11. The method of sealing a vial with a polymeric closure as defined in claim 10, wherein said inclined surface of said tool is frustoconical and said method includes relatively rotating said crimping tool and said vial and relatively driving said frustoconical surface against said tubular collar portion of said polymeric closure adjacent a free end of said tubular collar portion.

12. The method of sealing a vial with a polymeric closure as defined in claim 11, wherein said method includes rotating said vial with said polymeric closure assembled thereon relative to said crimping tool and driving said tubular collar portion of said polymeric closure against said inclined surface of said crimping tool.

13. The method of sealing a vial with a polymeric closure as defined in claim 11, wherein said method includes sequentially driving a plurality of crimping tools against said tubular collar portion, said crimping tools each having an inclined surface of a decreasing angle of inclination, thereby gradually cold forming said tubular collar portion of said polymeric closure radially inwardly into said reduced diameter neck portion without damaging said polymeric closure.

14. The method of sealing a vial with a polymeric closure as defined in claim 11, wherein said inclined surface of said crimping tool is located on an inside surface of an arcuate stationary rail and said method includes driving said tubular collar portion of said polymeric closure against said inclined surface and simultaneously rotating said vial and said tubular collar portion rolling along said arcuate inside tapered surface of said crimping tool deforming the entire circumference of said tubular portion against said rim portion of said vial.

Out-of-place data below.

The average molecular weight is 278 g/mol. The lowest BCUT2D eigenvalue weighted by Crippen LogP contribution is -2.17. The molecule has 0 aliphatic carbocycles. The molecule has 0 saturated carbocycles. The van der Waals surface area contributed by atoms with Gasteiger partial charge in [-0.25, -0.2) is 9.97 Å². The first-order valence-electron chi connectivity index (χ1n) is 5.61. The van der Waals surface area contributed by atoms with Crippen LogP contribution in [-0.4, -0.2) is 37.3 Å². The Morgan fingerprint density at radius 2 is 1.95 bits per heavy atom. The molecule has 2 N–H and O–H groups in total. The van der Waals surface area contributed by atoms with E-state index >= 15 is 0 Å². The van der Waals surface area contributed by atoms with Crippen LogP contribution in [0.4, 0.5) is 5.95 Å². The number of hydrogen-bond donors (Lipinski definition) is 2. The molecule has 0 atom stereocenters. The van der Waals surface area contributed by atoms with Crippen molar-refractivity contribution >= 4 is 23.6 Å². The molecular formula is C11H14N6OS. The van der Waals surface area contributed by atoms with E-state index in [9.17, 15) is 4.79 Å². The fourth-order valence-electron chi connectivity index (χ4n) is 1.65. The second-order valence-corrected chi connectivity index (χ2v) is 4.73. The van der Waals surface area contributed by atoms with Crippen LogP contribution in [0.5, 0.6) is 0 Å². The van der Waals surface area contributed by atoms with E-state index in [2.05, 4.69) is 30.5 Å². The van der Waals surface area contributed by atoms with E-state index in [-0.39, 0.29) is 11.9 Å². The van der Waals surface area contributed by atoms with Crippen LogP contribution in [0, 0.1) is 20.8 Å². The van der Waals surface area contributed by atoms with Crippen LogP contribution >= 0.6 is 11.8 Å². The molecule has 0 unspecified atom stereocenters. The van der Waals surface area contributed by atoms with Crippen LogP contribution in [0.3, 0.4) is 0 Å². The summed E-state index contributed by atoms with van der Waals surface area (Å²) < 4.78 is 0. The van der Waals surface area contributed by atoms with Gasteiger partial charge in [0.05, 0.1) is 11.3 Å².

15. The method of sealing a vial with a polymeric closure as defined in claim 14, wherein said inclined surface of said crimping tool has a gradually decreasing angle of inclination, wherein said method includes driving said tubular collar portion of said polymeric closure against said inclined surface having a gradually decreasing angle of inclination, thereby gradually cold forming said tubular collar portion of said polymeric closure radially inwardly into said reduced diameter neck portion.

16. The method of sealing a vial with a plastic closure as defined in claim 1, wherein said vial includes an elastomeric stopper in said vial open end having a radial portion overlying said rim portion of said vial, said method including compressing said integral radial rim portion of said polymeric closure against said radial portion of said stopper to seal said polymeric closure to said stopper and substantially simultaneously radially deforming said tubular collar portion of said closure into said reduced diameter neck portion of said vial.